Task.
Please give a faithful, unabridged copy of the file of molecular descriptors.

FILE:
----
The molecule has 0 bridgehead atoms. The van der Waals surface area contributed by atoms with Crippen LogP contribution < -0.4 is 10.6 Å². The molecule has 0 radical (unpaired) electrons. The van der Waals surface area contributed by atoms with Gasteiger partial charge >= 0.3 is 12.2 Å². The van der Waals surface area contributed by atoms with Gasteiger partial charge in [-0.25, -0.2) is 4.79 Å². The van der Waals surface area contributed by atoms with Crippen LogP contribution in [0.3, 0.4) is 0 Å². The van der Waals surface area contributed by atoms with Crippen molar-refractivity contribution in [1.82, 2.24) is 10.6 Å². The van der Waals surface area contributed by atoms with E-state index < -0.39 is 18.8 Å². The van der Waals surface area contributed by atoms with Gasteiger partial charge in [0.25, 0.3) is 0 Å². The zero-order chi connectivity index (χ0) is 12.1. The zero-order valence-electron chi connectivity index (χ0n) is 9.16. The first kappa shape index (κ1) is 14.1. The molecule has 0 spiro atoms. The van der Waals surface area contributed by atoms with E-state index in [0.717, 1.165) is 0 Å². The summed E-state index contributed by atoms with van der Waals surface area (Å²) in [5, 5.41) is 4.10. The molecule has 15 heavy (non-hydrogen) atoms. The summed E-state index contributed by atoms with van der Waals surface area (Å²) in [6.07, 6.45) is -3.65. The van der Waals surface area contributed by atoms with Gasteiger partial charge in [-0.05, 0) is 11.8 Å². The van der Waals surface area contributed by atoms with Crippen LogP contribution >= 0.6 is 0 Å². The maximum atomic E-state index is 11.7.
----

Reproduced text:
The molecule has 0 bridgehead atoms. The van der Waals surface area contributed by atoms with Crippen LogP contribution < -0.4 is 10.6 Å². The molecule has 0 radical (unpaired) electrons. The van der Waals surface area contributed by atoms with Gasteiger partial charge >= 0.3 is 12.2 Å². The van der Waals surface area contributed by atoms with Gasteiger partial charge in [-0.25, -0.2) is 4.79 Å². The van der Waals surface area contributed by atoms with Crippen LogP contribution in [0.3, 0.4) is 0 Å². The van der Waals surface area contributed by atoms with Crippen molar-refractivity contribution in [1.82, 2.24) is 10.6 Å². The van der Waals surface area contributed by atoms with E-state index < -0.39 is 18.8 Å². The van der Waals surface area contributed by atoms with Gasteiger partial charge in [0.25, 0.3) is 0 Å². The zero-order chi connectivity index (χ0) is 12.1. The zero-order valence-electron chi connectivity index (χ0n) is 9.16. The first kappa shape index (κ1) is 14.1. The molecule has 0 spiro atoms. The van der Waals surface area contributed by atoms with E-state index in [0.717, 1.165) is 0 Å². The summed E-state index contributed by atoms with van der Waals surface area (Å²) in [5, 5.41) is 4.10. The molecule has 15 heavy (non-hydrogen) atoms. The summed E-state index contributed by atoms with van der Waals surface area (Å²) in [6.07, 6.45) is -3.65. The van der Waals surface area contributed by atoms with Gasteiger partial charge in [-0.05, 0) is 11.8 Å². The van der Waals surface area contributed by atoms with Crippen LogP contribution >= 0.6 is 0 Å². The maximum atomic E-state index is 11.7.